With concerns circling in the community regarding the implications of having only one contractor bid on the Woodland-Davis Clean Water Agency surface water project, the City Council Tuesday hosted Dennis Diemer, agency general manager, to publicly answer some questions.
Two weeks ago, CDM Smith — the contractor that agency officials had to talk back into the process once already — informed Diemer that they’d be dropping out of the race permanently, as they could not meet the technical requirements set by the agency.
CDM’s departure left only CH2M Hill to submit a final proposal for the project because Veolia Water North America dropped out of the running late last year when they could not keep key personnel and resources together to piece together a competitive proposal themselves.
Agency and city officials long have trumpeted that the competitive bidding process within the design-build-operate procurement method — design-build-operate means one entire contracting team designs, constructs and operates the project for a specified amount of time — ultimately would shave millions of dollars off the project’s overall cost.
But with only one team remaining in the competition, council members took the opportunity Tuesday — after Diemer gave a presentation on the overall status of the project — to ask how the agency could still secure a competitive bid.
“First of all, we’ve set a very high bar in terms of the state of the art technology that we are requiring, the treatment plant performance requirements that we’ve set and the maximum price guarantee,” Diemer explained.
“If the proposal that we receive from CH2M Hill meets all three of those very stringent requirements, I think by definition we’re going to have a very competitive price that meets all of the agency’s requirements.”
The maximum price guarantee sets the overall cost of the project at $151.5 million.
“They’re required to show us those bids, they’re required to explain to us why they picked the bids that they picked and in addition to that they’re going to open their books on the remaining portion of (the project work),” Diemer said.
Diemer later was asked by Councilman Lucas Frerichs about what would happen if the bid for the project comes in higher than the maximum price guarantee.
“We’ll have some decisions to make,” Diemer said.”At that point we’ll have to decide whether we want to re-engage in another design-build-operate procurement process (or another method).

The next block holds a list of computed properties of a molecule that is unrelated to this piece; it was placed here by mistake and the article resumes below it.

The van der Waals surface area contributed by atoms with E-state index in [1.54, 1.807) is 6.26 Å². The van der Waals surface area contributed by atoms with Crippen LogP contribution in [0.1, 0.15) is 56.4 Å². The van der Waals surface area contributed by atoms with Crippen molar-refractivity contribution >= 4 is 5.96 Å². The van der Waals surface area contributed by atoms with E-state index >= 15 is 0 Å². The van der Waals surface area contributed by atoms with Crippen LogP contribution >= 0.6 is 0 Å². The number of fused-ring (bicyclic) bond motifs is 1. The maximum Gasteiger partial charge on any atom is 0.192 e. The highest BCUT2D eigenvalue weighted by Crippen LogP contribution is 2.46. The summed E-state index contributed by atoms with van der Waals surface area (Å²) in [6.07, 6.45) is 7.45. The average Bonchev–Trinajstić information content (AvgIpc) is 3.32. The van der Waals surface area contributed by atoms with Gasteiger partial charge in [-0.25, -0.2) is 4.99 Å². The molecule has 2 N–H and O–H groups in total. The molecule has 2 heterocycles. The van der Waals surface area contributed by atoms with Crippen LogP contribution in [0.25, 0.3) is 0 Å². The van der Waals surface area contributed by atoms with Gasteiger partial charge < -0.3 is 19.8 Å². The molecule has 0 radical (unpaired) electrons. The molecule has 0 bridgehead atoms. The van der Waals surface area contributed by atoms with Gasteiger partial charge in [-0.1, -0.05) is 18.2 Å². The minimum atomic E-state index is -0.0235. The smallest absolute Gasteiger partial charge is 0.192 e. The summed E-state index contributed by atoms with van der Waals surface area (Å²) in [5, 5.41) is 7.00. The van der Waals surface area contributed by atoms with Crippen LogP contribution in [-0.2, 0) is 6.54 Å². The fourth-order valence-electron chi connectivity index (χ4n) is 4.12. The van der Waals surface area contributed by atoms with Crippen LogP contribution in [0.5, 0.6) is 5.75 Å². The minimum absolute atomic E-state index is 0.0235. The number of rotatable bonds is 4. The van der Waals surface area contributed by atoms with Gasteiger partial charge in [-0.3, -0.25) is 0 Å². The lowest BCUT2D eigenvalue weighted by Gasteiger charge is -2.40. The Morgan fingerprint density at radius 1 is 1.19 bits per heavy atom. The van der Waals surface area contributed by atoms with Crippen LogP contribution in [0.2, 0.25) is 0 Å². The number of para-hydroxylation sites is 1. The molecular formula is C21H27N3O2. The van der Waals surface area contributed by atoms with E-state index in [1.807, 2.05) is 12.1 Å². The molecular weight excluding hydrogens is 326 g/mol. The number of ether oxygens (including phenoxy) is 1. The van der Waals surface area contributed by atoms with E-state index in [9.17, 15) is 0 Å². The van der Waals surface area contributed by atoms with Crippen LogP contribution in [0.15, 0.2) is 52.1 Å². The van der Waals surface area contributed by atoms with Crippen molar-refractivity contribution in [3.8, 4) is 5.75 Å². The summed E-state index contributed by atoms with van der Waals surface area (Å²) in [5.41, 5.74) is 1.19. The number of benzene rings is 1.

“(But) shifting to an alternative procurement methodology at this point will take time and be expensive. … It’s something we hope doesn’t happen, but we will wait and see what we get from CH2M Hill on July 30.”
CH2M Hill is scheduled to submit its final priced proposal to the water agency on that date. If it meets all of the RFP requirements, the agency board could award the project to the firm in October.
Councilman Brett Lee wondered, however, what would happen if the project is submitted under the maximum price, but then CH2M Hill experiences cost overruns during construction.
“There are essentially no allowances in the contract (for overruns),” Diemer said. “Any issues or problems that they encounter in the design, operation and construction, they’re to bear those costs and those risks.”
But Diemer did elaborate on several exceptions, including unforeseen soil conditions and that if the price for raw materials exceeds their cost index by a certain amount, there would be an adjustment in cost to the agency.
Lee, then, would ask his colleagues whether they should pick a number above the maximum price guarantee that they would not be willing to accept a bid higher than, if CH2M submitted a proposal above the price guarantee.
But Mayor Joe Krovoza said that he believes CH2M Hill will produce a bid that meets the agency’s requirements.
“My expectation is that they’re going to come in at $151 (million, or lower) or we’re going to reject the bid, period.” Krovoza said.
CH2M Hill, meanwhile, has been involved in some controversy of late and council members were interested in the agency’s position on the matter.
The Colorado-based firm recently admitted to time card fraud after billing the federal government for work its employees did not perform on a project in Washington State to clean out and close down an old nuclear facility.
“It’s definitely a serious charge and one that the agency shouldn’t dismiss or take lightly,” Diemer said. “However, I think it’s important that we keep it in perspective: CH2M Hill is an international company, they have annual revenues of over $6.1 billion, they have 30,000 employees and almost 24,000 active contracts.
“So this is a problem they’ve encountered, but I don’t think it’s reflective of their reputation or the success that they’ve had on all of the other contracts they’re involved in world-wide.”
— Reach Tom Sakash at firstname.lastname@example.org or 530-747-8057. Follow him on Twitter at @TomSakash